Study Finds Increase in Advanced Breast Cancers Among Younger Women

A new study finds a small but statistically significant increase in the rate of advanced breast cancer in women 25 to 39 years of age, raising questions about what may be causing the apparent increase.

The study was led by Rebecca H. Johnson, M.D., of Seattle Children’s Hospital and University of Washington, Seattle, and appears in the Journal of the American Medical Association. Researchers looked at breast cancer incidence and age in three U.S. National Cancer Institute Surveillance, Epidemiology, and End Results (SEER) registries.

They found that since 1976, there has been a steady increase in the incidence of distant disease breast cancer in 25- to 39-year-old women, from 1.53 per 100,000 in 1976 to 2.90 per 100,000 in 2009. While the increase in relative risk is high, the researchers note that this is an absolute difference of 1.37 cases per 100,000, or 2.07 percent per year over the 34-year interval, a relatively small increase. Importantly though, the trend continues, indicating the need for further study and monitoring.

Len Lichtenfeld, M.D., deputy chief medical officer, had this to say about the study.

Len Lichtenfeld, M.D.

Len Lichtenfeld, M.D.

“This study makes the important observation—not previously documented—that the incidence of advanced breast cancer at the time of diagnosis has been significantly increasing over time in women between the ages of 25 and 39, and appears to be accelerating in recent years. Although the numbers of women impacted are small, we must never forget that for these women, their loved ones, friends, colleagues and communities, this is a devastating event.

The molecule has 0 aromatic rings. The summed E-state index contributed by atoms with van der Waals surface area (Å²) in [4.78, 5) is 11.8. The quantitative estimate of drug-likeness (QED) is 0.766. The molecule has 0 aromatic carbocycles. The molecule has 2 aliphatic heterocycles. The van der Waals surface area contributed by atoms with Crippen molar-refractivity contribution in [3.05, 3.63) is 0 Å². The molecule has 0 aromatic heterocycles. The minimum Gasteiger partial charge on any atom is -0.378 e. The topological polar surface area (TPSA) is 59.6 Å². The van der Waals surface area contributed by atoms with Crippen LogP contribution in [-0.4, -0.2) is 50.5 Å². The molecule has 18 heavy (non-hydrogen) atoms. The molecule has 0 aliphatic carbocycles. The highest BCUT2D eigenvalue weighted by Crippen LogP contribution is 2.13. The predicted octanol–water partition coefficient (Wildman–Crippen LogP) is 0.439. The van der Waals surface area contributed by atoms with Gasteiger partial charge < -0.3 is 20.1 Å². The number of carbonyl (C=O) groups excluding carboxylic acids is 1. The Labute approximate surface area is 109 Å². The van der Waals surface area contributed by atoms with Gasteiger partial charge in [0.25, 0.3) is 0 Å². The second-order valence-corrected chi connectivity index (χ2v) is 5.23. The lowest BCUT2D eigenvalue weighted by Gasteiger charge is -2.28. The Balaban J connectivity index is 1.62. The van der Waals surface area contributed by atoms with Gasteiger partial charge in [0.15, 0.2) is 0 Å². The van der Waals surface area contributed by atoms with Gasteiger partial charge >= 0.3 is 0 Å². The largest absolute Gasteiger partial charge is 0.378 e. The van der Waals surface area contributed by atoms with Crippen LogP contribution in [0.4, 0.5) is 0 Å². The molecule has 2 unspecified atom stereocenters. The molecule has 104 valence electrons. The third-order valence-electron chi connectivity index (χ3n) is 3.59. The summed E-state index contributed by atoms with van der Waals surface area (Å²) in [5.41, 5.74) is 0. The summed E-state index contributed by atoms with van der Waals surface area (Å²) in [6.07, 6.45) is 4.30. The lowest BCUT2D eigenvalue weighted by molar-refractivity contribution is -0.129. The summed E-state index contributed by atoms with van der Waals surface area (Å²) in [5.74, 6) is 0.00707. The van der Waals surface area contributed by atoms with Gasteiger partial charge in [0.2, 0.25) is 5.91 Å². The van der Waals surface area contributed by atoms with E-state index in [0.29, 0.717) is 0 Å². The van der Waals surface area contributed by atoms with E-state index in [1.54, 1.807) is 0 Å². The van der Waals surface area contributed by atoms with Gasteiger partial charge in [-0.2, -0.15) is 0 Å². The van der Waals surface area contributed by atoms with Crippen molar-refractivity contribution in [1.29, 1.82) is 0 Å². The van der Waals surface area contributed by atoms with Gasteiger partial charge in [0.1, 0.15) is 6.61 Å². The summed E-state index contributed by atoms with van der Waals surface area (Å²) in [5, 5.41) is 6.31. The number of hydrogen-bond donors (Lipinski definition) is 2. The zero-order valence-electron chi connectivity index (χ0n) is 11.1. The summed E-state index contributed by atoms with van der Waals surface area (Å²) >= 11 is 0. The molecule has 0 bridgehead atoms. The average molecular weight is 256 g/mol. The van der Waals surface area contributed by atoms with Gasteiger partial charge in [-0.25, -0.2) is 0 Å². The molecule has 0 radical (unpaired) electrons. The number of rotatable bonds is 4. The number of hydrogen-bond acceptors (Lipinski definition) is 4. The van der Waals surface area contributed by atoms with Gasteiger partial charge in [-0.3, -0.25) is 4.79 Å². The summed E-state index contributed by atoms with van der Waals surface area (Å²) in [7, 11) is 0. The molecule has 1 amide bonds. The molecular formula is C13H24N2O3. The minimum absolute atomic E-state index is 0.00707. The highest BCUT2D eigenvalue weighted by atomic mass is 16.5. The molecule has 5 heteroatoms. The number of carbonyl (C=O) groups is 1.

“If the trend continues to increase over time, we cannot predict what will happen over the next ten or twenty years. As a result, it is important we continue research to understand what is contributing to this observation. Although the study’s authors and other experts—including those from the American Cancer Society—may have some thoughts, the reality is that at this point we do not have the facts to answer the question as to cause. Some reasonable areas for investigation may include childhood obesity, environmental exposures and delayed childbearing among others.

“It is important to point out that this increase is only in the diagnosis of advanced disease, not in localized or regional stages of breast cancer in women under age 40. And of particular importance is that there is nothing in this study that suggests routine breast cancer screening for women in this age group at average risk is either appropriate or justified.

“If there is a message for young women as a result of this study, it is that they should always be aware of changes in their breasts, and consult a health care professional if they discover such changes. For health care professionals, it is important to remember being under the age of 40 does not mean that a woman cannot develop breast cancer. Therefore, changes in the breast should be carefully evaluated.”

You can find comprehensive information on breast cancer, its risks, and the latest trends on the Detailed Guide at cancer.org.

About David Sampson

I am the director of medical and scientific communications for the American Cancer Society national home office.
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